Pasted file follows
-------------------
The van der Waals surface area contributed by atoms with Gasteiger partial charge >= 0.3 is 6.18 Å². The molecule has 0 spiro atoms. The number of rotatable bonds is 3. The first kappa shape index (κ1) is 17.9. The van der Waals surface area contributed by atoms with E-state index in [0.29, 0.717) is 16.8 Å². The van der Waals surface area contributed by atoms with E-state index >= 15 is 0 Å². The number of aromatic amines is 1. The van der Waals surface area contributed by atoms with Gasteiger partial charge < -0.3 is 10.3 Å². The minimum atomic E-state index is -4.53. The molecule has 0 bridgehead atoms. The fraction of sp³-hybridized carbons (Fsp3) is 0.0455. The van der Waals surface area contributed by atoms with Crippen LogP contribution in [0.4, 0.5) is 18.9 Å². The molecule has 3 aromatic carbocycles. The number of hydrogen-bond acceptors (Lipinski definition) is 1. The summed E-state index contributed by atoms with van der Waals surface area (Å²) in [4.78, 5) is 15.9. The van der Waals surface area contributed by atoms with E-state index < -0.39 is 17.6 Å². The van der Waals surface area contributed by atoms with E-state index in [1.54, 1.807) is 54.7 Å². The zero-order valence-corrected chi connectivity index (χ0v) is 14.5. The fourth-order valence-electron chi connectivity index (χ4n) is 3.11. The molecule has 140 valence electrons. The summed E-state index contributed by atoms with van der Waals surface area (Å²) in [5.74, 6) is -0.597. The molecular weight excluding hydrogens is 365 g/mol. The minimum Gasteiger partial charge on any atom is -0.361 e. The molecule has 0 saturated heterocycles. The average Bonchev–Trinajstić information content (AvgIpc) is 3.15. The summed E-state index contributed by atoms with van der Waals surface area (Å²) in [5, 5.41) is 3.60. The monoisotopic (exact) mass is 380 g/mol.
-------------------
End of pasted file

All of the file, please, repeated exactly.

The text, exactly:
The van der Waals surface area contributed by atoms with Gasteiger partial charge >= 0.3 is 6.18 Å². The molecule has 0 spiro atoms. The number of rotatable bonds is 3. The first kappa shape index (κ1) is 17.9. The van der Waals surface area contributed by atoms with E-state index in [0.29, 0.717) is 16.8 Å². The van der Waals surface area contributed by atoms with E-state index >= 15 is 0 Å². The number of aromatic amines is 1. The van der Waals surface area contributed by atoms with Gasteiger partial charge < -0.3 is 10.3 Å². The minimum atomic E-state index is -4.53. The molecule has 0 bridgehead atoms. The fraction of sp³-hybridized carbons (Fsp3) is 0.0455. The van der Waals surface area contributed by atoms with Crippen LogP contribution in [0.4, 0.5) is 18.9 Å². The molecule has 3 aromatic carbocycles. The number of hydrogen-bond acceptors (Lipinski definition) is 1. The summed E-state index contributed by atoms with van der Waals surface area (Å²) in [4.78, 5) is 15.9. The van der Waals surface area contributed by atoms with E-state index < -0.39 is 17.6 Å². The van der Waals surface area contributed by atoms with E-state index in [1.54, 1.807) is 54.7 Å². The zero-order valence-corrected chi connectivity index (χ0v) is 14.5. The fourth-order valence-electron chi connectivity index (χ4n) is 3.11. The molecule has 140 valence electrons. The summed E-state index contributed by atoms with van der Waals surface area (Å²) in [5.74, 6) is -0.597. The molecular weight excluding hydrogens is 365 g/mol. The minimum Gasteiger partial charge on any atom is -0.361 e. The molecule has 0 saturated heterocycles. The average Bonchev–Trinajstić information content (AvgIpc) is 3.15. The summed E-state index contributed by atoms with van der Waals surface area (Å²) in [5, 5.41) is 3.60. The monoisotopic (exact) mass is 380 g/mol.